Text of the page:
Success Is One Percent Perspiration, Ninety-nine Percent Luck
Two weeks ago The New York Observer, once a scrappy ankle-biter of gentrified Manhattan, published an utterly unaware column by 22-year-old New School grad Polly Mosendz about how she bought a $250,000 Manhattan apartment all by herself (and a parental nest egg of $50,000). The message was: you can do this, too! Mosendz even described herself as “normal.”
However, two very important details in the column appear to be factually untrue. The apartment, located in Greenwich Village, did not cost $250,000. According to city property records, Mosendz paid $345,000 for the apartment. The same records indicate that Mosendz did not buy the property all by herself. Her grandmother, Ludmila Lapchyk, served as a co-signer — though its unclear whether Lapchyk herself contributed the $95,000 difference.
The problem some people seem to be avoiding or incapable of understanding is that New York City has been rapidly turning into a city predominantly in existence for the wealthy and no one else.
With the astronomical increase in rents in the city, and the increase in owning a home, due to demand to live in NYC because it’s a rapidly growing economy, being able to move from poverty to middle-class is near impossible, nor is it much easier to go from middle-class to being able to afford your own NYC apartment like this girl was able to.
This really has nothing to do with this person in specific. What people should be talking about is the growing trend of society being designed to primarily and singularly serve the needs of the affluent.
Some people may praise Bloomberg, but no one should. He has done some good work but the fact remains that he has set the stage for a world in which NYC is a city only the affluent can live in. This is not entirely his fault since the recession has increased demand to live in NYC since population centers tend to be the places where job creation is strongest, but he has worked hard to make a city richer without doing enough to make the lower and middle classes richer.
Like I said, it can’t all be blamed on Bloomberg. This is really a national problem. When 95% of the recovery since the crash in 2008 is sucked up and kept within the top 5%, a lot of that 5% is going to be from NYC. That means NYC is richer, but the general public isn’t.
New York City is a place where you can afford to live there if you have money but otherwise you cannot live there (without a lot of subsidies). It’s always been this way, but it’s become like that more and more. Bloomberg has been building more rent-limited residences but a lot of those residences are going to eventually not be rent-controlled any longer, effectively ejecting those people from their homes because they will not be able to afford to live there any longer.
What’s happening in NYC is a story of what’s happening throughout the entire nation. Wealth is accumulating more and more in the hands of the few while wages and incomes stagnate, if at all move upward (and in many cases downwards), for the rest.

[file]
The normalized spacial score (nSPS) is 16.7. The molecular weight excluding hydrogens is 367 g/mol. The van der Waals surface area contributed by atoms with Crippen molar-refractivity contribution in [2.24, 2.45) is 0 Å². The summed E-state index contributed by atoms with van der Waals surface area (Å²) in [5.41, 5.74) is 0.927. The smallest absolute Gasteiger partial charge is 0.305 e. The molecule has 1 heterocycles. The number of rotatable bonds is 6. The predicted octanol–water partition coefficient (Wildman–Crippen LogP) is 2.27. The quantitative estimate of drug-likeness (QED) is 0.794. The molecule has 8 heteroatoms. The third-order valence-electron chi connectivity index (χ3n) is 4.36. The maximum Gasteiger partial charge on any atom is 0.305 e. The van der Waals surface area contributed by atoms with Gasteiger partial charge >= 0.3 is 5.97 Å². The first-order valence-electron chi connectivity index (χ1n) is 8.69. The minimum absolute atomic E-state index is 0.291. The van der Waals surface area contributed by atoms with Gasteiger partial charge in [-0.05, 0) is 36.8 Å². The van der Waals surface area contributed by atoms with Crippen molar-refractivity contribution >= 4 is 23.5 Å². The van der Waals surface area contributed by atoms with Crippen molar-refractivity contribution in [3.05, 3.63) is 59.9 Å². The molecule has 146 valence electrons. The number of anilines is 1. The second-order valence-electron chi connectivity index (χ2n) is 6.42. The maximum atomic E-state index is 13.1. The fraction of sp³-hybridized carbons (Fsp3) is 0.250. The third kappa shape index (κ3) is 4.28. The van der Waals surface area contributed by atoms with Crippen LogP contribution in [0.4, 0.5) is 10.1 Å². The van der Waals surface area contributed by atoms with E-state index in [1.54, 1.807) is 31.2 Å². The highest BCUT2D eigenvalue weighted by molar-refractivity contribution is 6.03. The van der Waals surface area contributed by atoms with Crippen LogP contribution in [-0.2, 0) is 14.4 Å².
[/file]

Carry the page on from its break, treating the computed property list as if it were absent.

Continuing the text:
Mosendz wouldn’t be such a huge deal if it wasn’t for the fact that people are outraged at the outrageous wealth accumulation. People just wouldn’t care. We wouldn’t be looking for things to get mad about as much because we would be out doing more things and enjoying life a little bit more.
Instead, we get to be jealous and envious that Mosendz gets to be set up pretty much for life but the rest of the country is destined to live in a beat up van down by the river.
Transmission of wealth down from parent to child should not be discouraged.
This transmission of wealth isn’t outrageous. What is truly outrageous is when wealthy people do it and provide their child with an outset advantage over others beyond the imaginable. I’m not saying that it should be discouraged (though I afford that we should have a death tax starting at some point since it is an exchange of money much like a gift), but it’s understandable that people get upset about it when it’s big money changing hands.
The reason is explained by clneslmon in the comments of the link.. It makes a lie of the concept of a just world. The beneficiaries of good fortune often do nothing to earn it yet there are ideological parties who would argue that there is such a thing. We pretend our world is a meritocratic world in which our labors may or my not pay off but we have all have an opportunity, but we don’t all have an opportunity. In fact, most people have very few opportunities while others have more opportunities afforded them through the wealth handed down to them than hundreds of their peers put together.
The idea that people don’t need public services such as Social Security, Medicaid, and all forms of welfare because it’s taking from one to give to another – theft to aide the undeserving – requires us to have a meritocratic society where hard work and a little bit of luck produces wealth and success. We don’t have that. What we have is a society where it’s pure luck with some work required.
That is not to say that many who succeed and do better than their parents did aren’t hard workers and just lucked out, but most of it is luck, if not half luck and half sweat. Otherwise, we’d have a whole lot more people with decent incomes instead of what we have now: a crumbling empire built on labor.